Breast Self-Awareness Saves Lives
Nearly one half of all cases of breast cancer in women 50 years and older and more than 70% of cases in women younger than 50 years are discovered by women themselves, frequently unintentionally. If breast cancer is found and treated early, most cases can be cured. Because women play such a major role in detecting breast cancer, it’s important for them to develop breast self-awareness, or an understanding of the normal appearance and feel of their breasts.
Breast self-awareness differs from traditional breast self-exams in that it doesn’t require women to examine their breasts at specific intervals or with a precise method. Instead, breast self-awareness emphasizes having a solid sense of what is normal for your breasts so you are better able to recognize any changes, no matter how small, and report them to your doctor.
Most breast problems, especially in young women, are not cancer. Common breast problems include:
Fibrocystic changes, which may make your breasts feel lumpy and tender and often occur near the time of your period. Fibrocystic changes may also cause breast pain, itchiness, and swelling.
Cysts, or small sacs filled with fluid, which can be almost any size, on your breasts. They usually develop in women ages 25–50 and in women who are taking hormone therapy after menopause. Cysts are benign in most cases.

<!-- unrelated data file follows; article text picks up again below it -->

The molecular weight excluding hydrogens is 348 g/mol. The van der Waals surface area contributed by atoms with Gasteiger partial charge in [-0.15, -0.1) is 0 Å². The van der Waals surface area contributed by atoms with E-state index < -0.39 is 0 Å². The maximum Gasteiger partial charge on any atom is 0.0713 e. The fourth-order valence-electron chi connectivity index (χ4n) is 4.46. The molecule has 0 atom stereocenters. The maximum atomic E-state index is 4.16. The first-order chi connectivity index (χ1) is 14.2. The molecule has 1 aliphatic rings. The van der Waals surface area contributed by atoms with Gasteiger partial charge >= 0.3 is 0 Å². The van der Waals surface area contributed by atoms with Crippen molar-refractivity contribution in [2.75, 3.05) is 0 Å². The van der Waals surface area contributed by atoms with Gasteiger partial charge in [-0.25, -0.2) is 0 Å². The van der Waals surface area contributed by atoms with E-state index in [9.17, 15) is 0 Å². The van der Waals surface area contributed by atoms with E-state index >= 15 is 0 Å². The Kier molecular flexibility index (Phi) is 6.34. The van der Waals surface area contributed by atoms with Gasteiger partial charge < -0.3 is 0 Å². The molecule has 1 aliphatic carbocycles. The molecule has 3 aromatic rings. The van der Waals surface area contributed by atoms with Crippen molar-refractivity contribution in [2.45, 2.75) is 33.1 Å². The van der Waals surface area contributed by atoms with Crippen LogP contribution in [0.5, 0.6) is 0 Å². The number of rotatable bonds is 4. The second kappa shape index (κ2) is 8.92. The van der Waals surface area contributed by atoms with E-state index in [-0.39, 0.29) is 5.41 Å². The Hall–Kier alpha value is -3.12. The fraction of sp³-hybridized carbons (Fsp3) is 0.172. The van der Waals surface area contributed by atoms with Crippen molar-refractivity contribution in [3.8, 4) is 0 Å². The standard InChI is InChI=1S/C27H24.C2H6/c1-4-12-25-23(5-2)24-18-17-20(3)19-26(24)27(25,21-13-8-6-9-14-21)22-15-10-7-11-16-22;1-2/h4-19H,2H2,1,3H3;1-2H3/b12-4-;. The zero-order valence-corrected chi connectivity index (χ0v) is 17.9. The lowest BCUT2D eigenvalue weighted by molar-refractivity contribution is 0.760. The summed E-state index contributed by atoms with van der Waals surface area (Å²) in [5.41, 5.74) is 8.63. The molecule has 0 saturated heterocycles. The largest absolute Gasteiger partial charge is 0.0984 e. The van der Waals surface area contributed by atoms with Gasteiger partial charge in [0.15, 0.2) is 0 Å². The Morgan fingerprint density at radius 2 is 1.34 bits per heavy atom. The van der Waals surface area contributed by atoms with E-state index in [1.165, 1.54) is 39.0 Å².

Fibroadenomas, or solid, non-cancerous lumps, which occur most often in young women. These lumps appear in both breasts, usually in an even pattern.
If you have felt a lump, you should be examined by your doctor even if your last mammography result was normal. Most women who experience fibrocystic changes, cysts, or fibroadenomas do not have a greater chance of developing breast cancer.
In addition to the symptoms of these common breast problems, you should tell your doctor if you experience nipple retraction (nipple turns in), redness of nipples or breast skin, and scaly nipples or breast skin. Possible warning signs of breast cancer include a lump in only one of your breasts, dimpling or other changes in the skin on your breasts, and spontaneous nipple discharge.
If you see a change in your breasts at any time, your doctor should examine them. He or she will review when you first had symptoms and how long they have lasted. Your doctor will also ask questions about your medical history to check for other factors that could point to an increased risk of breast cancer.
For more information, go to http://www.cancer.gov/cancertopics/screening/understanding-breast-changes.
By James N. Martin, Jr, MD, ACOG President